Edingale, or Edengale as it was often called in the 19th century, is a village situated about 6 miles to the north of Tamworth and it is here that a Primitive Methodist society was established in 1823. By the middle of the 19th century it was still no more than a village green and a few labourers’ cottages scattered around, one of which was occupied by James Smith, who was known to everyone as “Jim the Ranter”, and his wife, Betty. By this time, Jim was one of a dying breed who had heard the likes of Bourne, Clowes, Benton and others. Of course, the modern preachers could not be compared with them! It was said he lived and revelled in the past and it is highly probable that Jim had been a member of the society there from the outset.
Jim was a short, thick set man not unlike the Dutchman in the paintings of Teniers we are told. He had the hard, boring occupation of stone breaking the monotony of which was relieved in late summer by taking part in the harvesting. While both were small in stature, Jim and Betty were otherwise as different as chalk and cheese. Jim had a “subdued and quiet spirit” but she was quick tempered.
The Edingale society was part of the Burton Primitive Methodist Circuit which, in 1854, comprised 23 societies with a Uttoxeter branch of 9. While we do not know when Jim became a local preacher, by 1854, he had been one for some time since, on the July – October Preachers’ Plan for that year, he is no. 8 out of 63 on the list of preachers headed by the three ministers. Jim is shown as having 5 appointments one being at Edingale and the others at Coton, Alrewas, Lullington and Walton.
As he was the Edingale local preacher, it was Jim and Betty’s role to provide hospitality for the traveller (as they called the itinerant preacher) who arrived during the week to start his commission there. This did not extend to meeting him as he alighted from the train at Croxall station to walk the 3 miles to Edingale nor to giving up their bedroom at the cottage for him. Instead, he was accommodated in the thatched lean to at the rear of the cottage which one traveller described as a “coal hole” for, quite literally, beside the bed and the benches for the services, coal was stored there. On occasions the fare provided some compensation though. Sometimes there were boiled fowls or a roast duck for dinner followed by plentiful tea and plum cake from “under the bed”.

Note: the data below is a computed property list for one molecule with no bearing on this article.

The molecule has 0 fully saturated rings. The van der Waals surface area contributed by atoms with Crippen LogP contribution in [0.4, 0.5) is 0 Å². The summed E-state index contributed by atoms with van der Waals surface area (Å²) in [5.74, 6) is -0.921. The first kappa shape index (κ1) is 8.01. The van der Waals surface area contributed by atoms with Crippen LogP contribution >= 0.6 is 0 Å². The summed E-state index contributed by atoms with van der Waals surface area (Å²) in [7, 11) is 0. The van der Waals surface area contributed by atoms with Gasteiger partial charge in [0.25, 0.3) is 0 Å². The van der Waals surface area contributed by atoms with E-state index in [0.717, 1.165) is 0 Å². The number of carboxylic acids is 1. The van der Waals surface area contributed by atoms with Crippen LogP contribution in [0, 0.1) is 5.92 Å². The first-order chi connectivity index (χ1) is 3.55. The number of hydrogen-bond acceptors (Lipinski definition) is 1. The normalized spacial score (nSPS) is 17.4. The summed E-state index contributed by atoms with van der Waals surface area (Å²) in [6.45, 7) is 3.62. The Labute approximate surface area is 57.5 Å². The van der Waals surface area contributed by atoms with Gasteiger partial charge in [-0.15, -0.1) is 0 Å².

The main room at the property doubled as the preaching room with the congregation seated on the benches brought from the lean to. Not unusually for a Primitive Methodist society, the room would be extremely cramped during services with the preacher’s position being in front of the grandfather clock. However, the cottage was not the only venue where singing, praying and preaching took place and the other could not have been more contrasting! A feature of the village green was the large trees in whose shade the camp meetings were held and we have painted in our minds for us an idyllic scene of a summer’s morning with men, women and children listening to the six or seven preachers charged with taking the meeting.
We do not know when Jim was “called to higher service”. In the early 1870s the Edingale society was in serious decline. The preaching room had gone presumably because of the deaths of Jim and Betty. At the 1872 December Quarterly Meeting, the society was taken off the plan for failure to pay the quarterage. This step was taken following the Meeting’s direction that all necessary means were to be used to persuade the members to pay it as “God’s grace could not be supported without monetary contributions”.
(The author acknowledges the help given by the article “An Eccentric Couple” part VI of a series entitled “Lowly Heroes and Heroines of Primitive Methodism” written by the Rev C H Boden which appeared in The Aldersgate Magazine for 1900.)